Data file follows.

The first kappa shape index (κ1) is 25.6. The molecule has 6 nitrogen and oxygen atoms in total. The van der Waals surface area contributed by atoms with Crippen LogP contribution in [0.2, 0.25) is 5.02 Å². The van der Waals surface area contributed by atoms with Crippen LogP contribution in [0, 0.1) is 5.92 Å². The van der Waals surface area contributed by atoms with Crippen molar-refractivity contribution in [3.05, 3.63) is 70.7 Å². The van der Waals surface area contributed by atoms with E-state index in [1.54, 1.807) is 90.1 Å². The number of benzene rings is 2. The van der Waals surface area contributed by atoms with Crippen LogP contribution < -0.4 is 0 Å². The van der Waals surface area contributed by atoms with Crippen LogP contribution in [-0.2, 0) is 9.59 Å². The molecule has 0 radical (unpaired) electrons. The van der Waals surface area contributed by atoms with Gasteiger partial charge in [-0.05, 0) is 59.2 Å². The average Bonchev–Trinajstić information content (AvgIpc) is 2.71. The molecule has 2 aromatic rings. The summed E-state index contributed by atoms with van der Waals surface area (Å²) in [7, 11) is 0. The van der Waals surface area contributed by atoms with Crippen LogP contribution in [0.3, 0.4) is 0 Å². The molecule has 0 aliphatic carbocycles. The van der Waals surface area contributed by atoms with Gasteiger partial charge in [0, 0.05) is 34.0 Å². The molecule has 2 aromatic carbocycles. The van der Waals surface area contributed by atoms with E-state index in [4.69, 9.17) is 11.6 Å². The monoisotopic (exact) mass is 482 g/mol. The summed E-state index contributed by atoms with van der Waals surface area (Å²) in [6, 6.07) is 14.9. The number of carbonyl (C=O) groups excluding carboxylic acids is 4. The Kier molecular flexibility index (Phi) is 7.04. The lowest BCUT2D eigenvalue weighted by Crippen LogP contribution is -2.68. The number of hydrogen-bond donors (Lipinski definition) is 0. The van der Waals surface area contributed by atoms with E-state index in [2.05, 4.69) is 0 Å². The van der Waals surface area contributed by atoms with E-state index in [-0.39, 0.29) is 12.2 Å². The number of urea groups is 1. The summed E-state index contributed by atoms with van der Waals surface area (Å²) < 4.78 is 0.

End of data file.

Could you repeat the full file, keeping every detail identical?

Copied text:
The first kappa shape index (κ1) is 25.6. The molecule has 6 nitrogen and oxygen atoms in total. The van der Waals surface area contributed by atoms with Crippen LogP contribution in [0.2, 0.25) is 5.02 Å². The van der Waals surface area contributed by atoms with Crippen LogP contribution in [0, 0.1) is 5.92 Å². The van der Waals surface area contributed by atoms with Crippen molar-refractivity contribution in [3.05, 3.63) is 70.7 Å². The van der Waals surface area contributed by atoms with E-state index in [1.54, 1.807) is 90.1 Å². The number of benzene rings is 2. The van der Waals surface area contributed by atoms with Crippen LogP contribution < -0.4 is 0 Å². The van der Waals surface area contributed by atoms with Crippen LogP contribution in [-0.2, 0) is 9.59 Å². The molecule has 0 radical (unpaired) electrons. The van der Waals surface area contributed by atoms with Gasteiger partial charge in [-0.05, 0) is 59.2 Å². The average Bonchev–Trinajstić information content (AvgIpc) is 2.71. The molecule has 2 aromatic rings. The summed E-state index contributed by atoms with van der Waals surface area (Å²) in [7, 11) is 0. The van der Waals surface area contributed by atoms with Crippen LogP contribution in [0.3, 0.4) is 0 Å². The molecule has 0 aliphatic carbocycles. The van der Waals surface area contributed by atoms with Gasteiger partial charge in [0, 0.05) is 34.0 Å². The molecule has 2 aromatic carbocycles. The van der Waals surface area contributed by atoms with E-state index in [4.69, 9.17) is 11.6 Å². The monoisotopic (exact) mass is 482 g/mol. The summed E-state index contributed by atoms with van der Waals surface area (Å²) in [6, 6.07) is 14.9. The number of carbonyl (C=O) groups excluding carboxylic acids is 4. The Kier molecular flexibility index (Phi) is 7.04. The lowest BCUT2D eigenvalue weighted by Crippen LogP contribution is -2.68. The number of hydrogen-bond donors (Lipinski definition) is 0. The van der Waals surface area contributed by atoms with E-state index in [2.05, 4.69) is 0 Å². The van der Waals surface area contributed by atoms with E-state index in [-0.39, 0.29) is 12.2 Å². The number of urea groups is 1. The summed E-state index contributed by atoms with van der Waals surface area (Å²) < 4.78 is 0.